First Advisor

Nicholas Pullen

Degree Name

Bachelor of Science

Document Type


Date Created



The mortality associated with cancer is most commonly a result of it spreading to other tissues and organs in a process known as metastasis. For carcinomas to do this they must first break through the basement membrane containing them to interact with the stroma. This is known as an epithelial-mesenchymal transition and occurs when carcinomas suppress their original epithelial qualities in order to adopt more mesenchymal ones. This involves cancers dedifferentiating from their original cell type to lose the specialized features that distinguished them and where they came from. As cancers become more invasive, this dedifferentiation becomes more pronounced. Recent breakthroughs in the field of epigenetics have uncovered a way to reverse dedifferentiation through transgenic expression of a family of transcription factors known as Yamanaka Factors. For the purposes of cancer, we hypothesized that this treatment would also reduce metastatic potential. To determine if this was the case, said treatment was conducted on a metastatic breast cancer cell line, 4T1 cells, using transfection. Once the Yamanaka factors were expressed in the 4T1 cells, measurement of metastatic potential was conducted via flow cytometry of stem cell associated proteins (CD49f and P-Cadherin) as well as a wound healing assay. While there was a significant decrease in CD49f and P-Cadherin levels post transfection, the rate of closure for the wound healing assay was nearly identical. This suggests that while expression of Yamanaka factors does alter the differentiation state of cancer cells, it does not alter proliferative and migratory capabilities associated with their malignancy.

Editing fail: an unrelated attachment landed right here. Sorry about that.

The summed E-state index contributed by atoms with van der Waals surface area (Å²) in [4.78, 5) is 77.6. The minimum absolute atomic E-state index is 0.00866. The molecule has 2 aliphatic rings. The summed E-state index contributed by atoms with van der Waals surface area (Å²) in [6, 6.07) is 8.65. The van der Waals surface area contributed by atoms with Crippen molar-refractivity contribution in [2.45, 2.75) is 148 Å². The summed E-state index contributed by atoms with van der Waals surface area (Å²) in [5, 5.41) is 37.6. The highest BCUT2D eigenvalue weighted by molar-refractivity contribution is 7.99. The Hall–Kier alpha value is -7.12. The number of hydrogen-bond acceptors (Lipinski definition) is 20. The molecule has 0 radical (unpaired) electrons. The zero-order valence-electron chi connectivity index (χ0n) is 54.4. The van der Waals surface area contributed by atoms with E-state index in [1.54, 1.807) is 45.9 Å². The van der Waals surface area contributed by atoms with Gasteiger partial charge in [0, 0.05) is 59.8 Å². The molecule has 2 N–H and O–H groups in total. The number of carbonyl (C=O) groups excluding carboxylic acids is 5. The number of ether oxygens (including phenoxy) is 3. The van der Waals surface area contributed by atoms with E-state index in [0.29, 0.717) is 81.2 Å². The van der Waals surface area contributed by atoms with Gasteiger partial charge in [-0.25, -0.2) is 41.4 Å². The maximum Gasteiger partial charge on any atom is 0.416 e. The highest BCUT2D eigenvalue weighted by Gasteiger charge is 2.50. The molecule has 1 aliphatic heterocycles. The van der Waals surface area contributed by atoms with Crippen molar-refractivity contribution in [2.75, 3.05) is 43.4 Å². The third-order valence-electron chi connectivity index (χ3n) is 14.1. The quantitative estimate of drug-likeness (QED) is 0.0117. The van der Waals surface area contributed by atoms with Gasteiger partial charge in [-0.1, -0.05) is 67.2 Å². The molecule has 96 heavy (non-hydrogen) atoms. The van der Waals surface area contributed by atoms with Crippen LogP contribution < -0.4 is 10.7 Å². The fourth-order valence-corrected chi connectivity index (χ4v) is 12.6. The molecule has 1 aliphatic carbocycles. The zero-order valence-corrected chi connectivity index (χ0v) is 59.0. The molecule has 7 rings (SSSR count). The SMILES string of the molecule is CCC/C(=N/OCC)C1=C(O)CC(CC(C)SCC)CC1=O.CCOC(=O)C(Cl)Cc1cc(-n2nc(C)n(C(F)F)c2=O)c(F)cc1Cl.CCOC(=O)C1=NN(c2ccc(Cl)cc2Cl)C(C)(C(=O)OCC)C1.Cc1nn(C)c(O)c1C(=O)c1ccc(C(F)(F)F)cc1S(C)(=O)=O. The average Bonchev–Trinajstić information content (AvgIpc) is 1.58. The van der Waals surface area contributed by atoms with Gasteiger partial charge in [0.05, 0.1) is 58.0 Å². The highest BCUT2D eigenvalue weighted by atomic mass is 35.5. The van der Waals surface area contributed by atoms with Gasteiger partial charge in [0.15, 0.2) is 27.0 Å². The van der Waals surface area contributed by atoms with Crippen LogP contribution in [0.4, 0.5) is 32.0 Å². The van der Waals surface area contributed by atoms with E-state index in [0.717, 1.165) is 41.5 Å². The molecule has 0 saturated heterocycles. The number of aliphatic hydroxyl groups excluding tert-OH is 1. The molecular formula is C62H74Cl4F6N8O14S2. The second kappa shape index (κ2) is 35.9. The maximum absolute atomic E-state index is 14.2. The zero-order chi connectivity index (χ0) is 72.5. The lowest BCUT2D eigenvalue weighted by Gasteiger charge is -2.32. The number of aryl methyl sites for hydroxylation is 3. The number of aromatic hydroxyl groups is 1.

Abstract Format



Cancer Biology | Other Cell and Developmental Biology


28 pages

Rights Statement

Copyright is held by the author.